A handful of natural and skier triggered avalanches on Magnum's South face. Photo taken on 3/21/17 by Peter Wadsworth. 


Avalanche Problem 2

Triggering loose fast moving ‘sluffs’ will be possible today in steep terrain and could knock you over and be larger than expected. On southerly aspects where a thin sun crust has formed triggering a sluff will be limited.  

Skier triggered sluff on the West face of Magnum from 3/21/17. 

Additional Concern

As always, give cornices a wide berth and minimize exposure under them. 

GLIDE AVALANCHES?  Limit time under glide cracks. There is one on Seattle Ridge, left of the up-track, and some in the Skookum Valley along with others scattered about.


Mountain Weather

Yesterday skies were sunny and clear. Temperatures ranged from single digits F into the upper 20F’s below 2000’. In the alpine temperatures remained in the teens F with less fluctuation. Ridge top winds 5-10mph were from the West. 

Today looks very similar.  Daily temperatures may range from 0F into the mid 20F’s during the heat of the day. Valley fog is expected to burn off in the afternoon. Ridge top winds are expected to be in the 5-15mph range and no precipitation is expected. 

This stable and dry pattern is expected through Saturday. The first hint of precip in the forecast will be on Sunday as a Low in the Bering moves towards the Aleutians. 

PRECIPITATION 24-hour data (6am - 6am)

  Temp Avg (F) Snow (in) Water (in) Snow Depth (in)
Center Ridge (1880') 14  65 
Summit Lake (1400') 12  30 
Alyeska Mid (1700')  19 59 


RIDGETOP 24-hour data (6am - 6am)

  Temp Avg (F) Wind Dir Wind Avg (mph) Wind Gust (mph)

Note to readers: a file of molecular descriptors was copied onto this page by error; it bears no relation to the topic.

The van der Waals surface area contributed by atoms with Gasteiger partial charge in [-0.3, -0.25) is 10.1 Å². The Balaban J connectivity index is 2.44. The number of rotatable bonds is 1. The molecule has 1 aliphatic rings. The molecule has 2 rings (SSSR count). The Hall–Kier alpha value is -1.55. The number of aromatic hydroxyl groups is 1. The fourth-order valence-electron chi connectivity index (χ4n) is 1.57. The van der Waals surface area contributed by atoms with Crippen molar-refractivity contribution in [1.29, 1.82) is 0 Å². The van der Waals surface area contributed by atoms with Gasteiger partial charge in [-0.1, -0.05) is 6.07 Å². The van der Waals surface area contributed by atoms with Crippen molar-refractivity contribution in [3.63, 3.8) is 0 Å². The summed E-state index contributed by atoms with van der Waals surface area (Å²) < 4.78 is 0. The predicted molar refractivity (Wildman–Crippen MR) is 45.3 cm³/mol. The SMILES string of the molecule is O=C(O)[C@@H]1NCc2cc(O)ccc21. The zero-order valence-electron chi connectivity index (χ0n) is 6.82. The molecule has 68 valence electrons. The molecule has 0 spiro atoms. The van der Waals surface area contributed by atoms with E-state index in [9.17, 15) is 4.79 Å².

Sunburst (3812') 12  WSW  12 
Seattle Ridge(2400') 15  variable 

This is a general backcountry avalanche advisory issued for Turnagain Arm with Turnagain Pass as the core advisory area (this advisory does not apply to highways, railroads, or operating ski areas).

Winter snowmachine use open/closed status and riding conditions updates

Riding status is not associated with avalanche danger. An area will be open to motorized use in accordance to the Forest Management Plan when snow coverage is adequate to protect underlying vegetation. Backcountry hazards including avalanche hazard are always present regardless of the open status of motorized use areas.

(Updated: May 06, 2019 )

Glacier District
Johnson Pass: ClosedClosed as of 4.3.19
Placer River: ClosedClosed as of 3.20.19 due to lack of snow.
Skookum Drainage: ClosedPlacer access closed as of 3.20.19 due to lack of snow.
Turnagain Pass: ClosedClosed as of 5/6. Thanks for a great season all, see you next winter!
Twentymile: ClosedClosed as of 3.20.19 due to lack of snow.
Seward District
Carter Lake: Closed
Lost Lake Trail: ClosedClosed as of 3.22.19 due to lack of snow
Primrose Trail: ClosedClosed as of 4.3.19 due to lack of snow
Resurrection Pass Trail: ClosedClosed for the 2018/19 season. Next season will be open to motorized use.
Snug Harbor: ClosedClose as of 5.1.2019
South Fork Snow River Corridor: ClosedClosed as of 3.20.19 due to lack of snow.
Summit Lake: Closed

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The information in this advisory is from the U.S. Forest Service, which is solely responsible for its content. This advisory describes general avalanche conditions and local variations always occur. This advisory provided by the Chugach National Forest, in partnership with Friends of the Chugach National Forest Avalanche Information Center.